Islamic Finance

Fitch: Islamic derivatives increasingly necessary, but constraints remain

Fitch Ratings-Dubai/London-17 June 2020: Fitch Ratings says that the recent volatility in key Islamic finance markets caused by the coronavirus pandemic, oil price fall and cuts in central banks repo rates highlights the need to use effective sharia-compliant derivatives as hedging tools (tahawwut). However, derivatives markets remain underdeveloped in most countries where Islamic finance is prevalent. Moreover, issues with the sharia compliance of derivatives and the lack of standardisation and harmonisation across jurisdictions of available hedging instruments are constraining the expansion of Islamic derivatives market.

We consider an increased usage of derivatives for risk-management purposes as positive for Islamic financial institutions, sukuk investors, issuers and sharia-compliant non-financial corporates. Derivatives play a vital role in hedging and mitigating risks that come from volatilities in profit rates, exchange rates and commodity prices. However, the sharia compliance of derivatives is a major limitation. For example, many sharia governing bodies and scholars are of the view that conventional futures and forward contracts are not sharia-compliant. This leaves the halal industry with far fewer hedging instruments compared with their conventional peers.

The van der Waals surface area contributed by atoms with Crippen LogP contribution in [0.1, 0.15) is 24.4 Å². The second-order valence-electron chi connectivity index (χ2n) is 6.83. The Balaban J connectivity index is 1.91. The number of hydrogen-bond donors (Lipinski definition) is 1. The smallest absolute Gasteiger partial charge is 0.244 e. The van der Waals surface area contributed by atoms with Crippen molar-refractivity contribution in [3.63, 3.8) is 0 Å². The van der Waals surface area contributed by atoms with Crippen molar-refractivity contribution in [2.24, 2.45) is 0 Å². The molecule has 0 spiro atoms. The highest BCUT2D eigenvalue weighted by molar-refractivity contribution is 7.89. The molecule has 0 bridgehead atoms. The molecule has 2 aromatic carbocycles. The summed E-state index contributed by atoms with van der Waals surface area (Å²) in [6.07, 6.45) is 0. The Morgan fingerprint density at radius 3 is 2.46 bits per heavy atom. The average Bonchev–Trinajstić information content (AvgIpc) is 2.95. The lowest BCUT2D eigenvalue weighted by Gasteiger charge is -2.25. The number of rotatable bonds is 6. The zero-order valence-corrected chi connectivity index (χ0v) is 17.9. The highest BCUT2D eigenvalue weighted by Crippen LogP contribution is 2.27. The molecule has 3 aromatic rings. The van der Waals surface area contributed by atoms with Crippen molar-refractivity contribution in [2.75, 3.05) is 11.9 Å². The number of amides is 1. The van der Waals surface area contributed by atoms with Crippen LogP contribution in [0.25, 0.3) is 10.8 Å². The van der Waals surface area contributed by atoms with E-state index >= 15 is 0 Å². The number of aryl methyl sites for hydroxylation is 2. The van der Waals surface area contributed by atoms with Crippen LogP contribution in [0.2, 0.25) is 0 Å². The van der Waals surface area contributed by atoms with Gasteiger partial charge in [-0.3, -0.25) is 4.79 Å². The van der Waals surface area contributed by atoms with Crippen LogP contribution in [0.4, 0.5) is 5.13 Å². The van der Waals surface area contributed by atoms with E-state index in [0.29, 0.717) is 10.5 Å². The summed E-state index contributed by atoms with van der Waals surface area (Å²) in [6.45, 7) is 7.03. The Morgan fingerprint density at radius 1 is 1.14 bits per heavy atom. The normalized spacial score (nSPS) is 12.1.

Furthermore, general guidelines pertaining to Islamic hedging stipulate that transactions should be entered into only for the purpose of hedging actual risks of the relevant party and that transactions should not be entered into for speculative purposes, which means that actual settlement of assets and payments must take place, and that cash settlements cannot take place without finalising the transaction. This prevents Islamic banks from engaging in speculative activities, but it also prevents Islamic financial institutions from trading derivatives in the same way as conventional banks do.

Islamic banks, similar to conventional banks, face credit risk, liquidity risk, profit-rate risk and currency risks, among others. Conventional banks use derivatives to hedge their exposures against interest-rate risk and currency risk, in addition to offering their customers derivative products. However, more than 30% of Fitch-rated Islamic banks do not use derivatives, and most of the remaining 70% use it in a limited capacity, constraining it to instruments like profit-rate swaps and Islamic-currency forward contracts.

As part of its assessment of Viability Ratings, Fitch analyses an Islamic bank's exposure to profit-rate risk alongside mitigants employed to neutralise/hedge and manage those risks through, for example, the use of derivatives. Offering sharia-compliant hedging derivative products to their customers would also support Islamic banks' earnings generation capabilities. Hedging is also important for takaful companies as we assess, among other areas, their hedging activities through the lens of risk management and primarily focus on how these institutions reduce their exposures to market risks. We also assess the effects of hedging on insurers' liquidity and solvency. Hedging is also important for sharia-compliant non-financial corporates as we assess their risk management practises.

Another key challenge in analysing Islamic derivatives is that public disclosures in financial statements are in general limited and do not typically provide detailed information on their intended purpose and their effectiveness. This impedes analysis of the appropriateness and effectiveness of an Islamic bank's hedging programmes, as well as their impact on the financial results on a case-by-case basis.